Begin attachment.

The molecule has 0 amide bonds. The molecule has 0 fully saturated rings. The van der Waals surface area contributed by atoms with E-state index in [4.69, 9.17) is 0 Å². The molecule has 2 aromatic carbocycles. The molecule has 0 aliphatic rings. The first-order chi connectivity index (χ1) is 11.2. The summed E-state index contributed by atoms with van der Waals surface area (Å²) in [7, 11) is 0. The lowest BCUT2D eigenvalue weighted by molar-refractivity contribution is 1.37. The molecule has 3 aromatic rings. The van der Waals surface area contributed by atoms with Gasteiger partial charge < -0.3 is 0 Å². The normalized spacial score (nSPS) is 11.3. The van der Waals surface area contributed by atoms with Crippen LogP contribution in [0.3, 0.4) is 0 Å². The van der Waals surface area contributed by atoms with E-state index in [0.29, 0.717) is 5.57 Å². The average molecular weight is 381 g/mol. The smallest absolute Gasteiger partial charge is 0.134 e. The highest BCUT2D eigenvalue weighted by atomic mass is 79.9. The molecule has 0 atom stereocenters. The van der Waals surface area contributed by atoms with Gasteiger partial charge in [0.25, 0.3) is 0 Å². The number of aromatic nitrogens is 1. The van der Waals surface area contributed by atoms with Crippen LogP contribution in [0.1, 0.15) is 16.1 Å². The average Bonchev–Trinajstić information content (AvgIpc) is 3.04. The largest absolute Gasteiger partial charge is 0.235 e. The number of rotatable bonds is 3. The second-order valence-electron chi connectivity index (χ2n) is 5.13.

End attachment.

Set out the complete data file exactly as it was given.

The molecule has 0 amide bonds. The molecule has 0 fully saturated rings. The van der Waals surface area contributed by atoms with E-state index in [4.69, 9.17) is 0 Å². The molecule has 2 aromatic carbocycles. The molecule has 0 aliphatic rings. The first-order chi connectivity index (χ1) is 11.2. The summed E-state index contributed by atoms with van der Waals surface area (Å²) in [7, 11) is 0. The lowest BCUT2D eigenvalue weighted by molar-refractivity contribution is 1.37. The molecule has 3 aromatic rings. The van der Waals surface area contributed by atoms with Gasteiger partial charge < -0.3 is 0 Å². The normalized spacial score (nSPS) is 11.3. The van der Waals surface area contributed by atoms with Crippen LogP contribution in [0.3, 0.4) is 0 Å². The van der Waals surface area contributed by atoms with E-state index in [0.29, 0.717) is 5.57 Å². The average molecular weight is 381 g/mol. The smallest absolute Gasteiger partial charge is 0.134 e. The highest BCUT2D eigenvalue weighted by atomic mass is 79.9. The molecule has 0 atom stereocenters. The van der Waals surface area contributed by atoms with Gasteiger partial charge in [0.25, 0.3) is 0 Å². The number of aromatic nitrogens is 1. The van der Waals surface area contributed by atoms with Crippen LogP contribution in [0.1, 0.15) is 16.1 Å². The average Bonchev–Trinajstić information content (AvgIpc) is 3.04. The largest absolute Gasteiger partial charge is 0.235 e. The number of rotatable bonds is 3. The second-order valence-electron chi connectivity index (χ2n) is 5.13.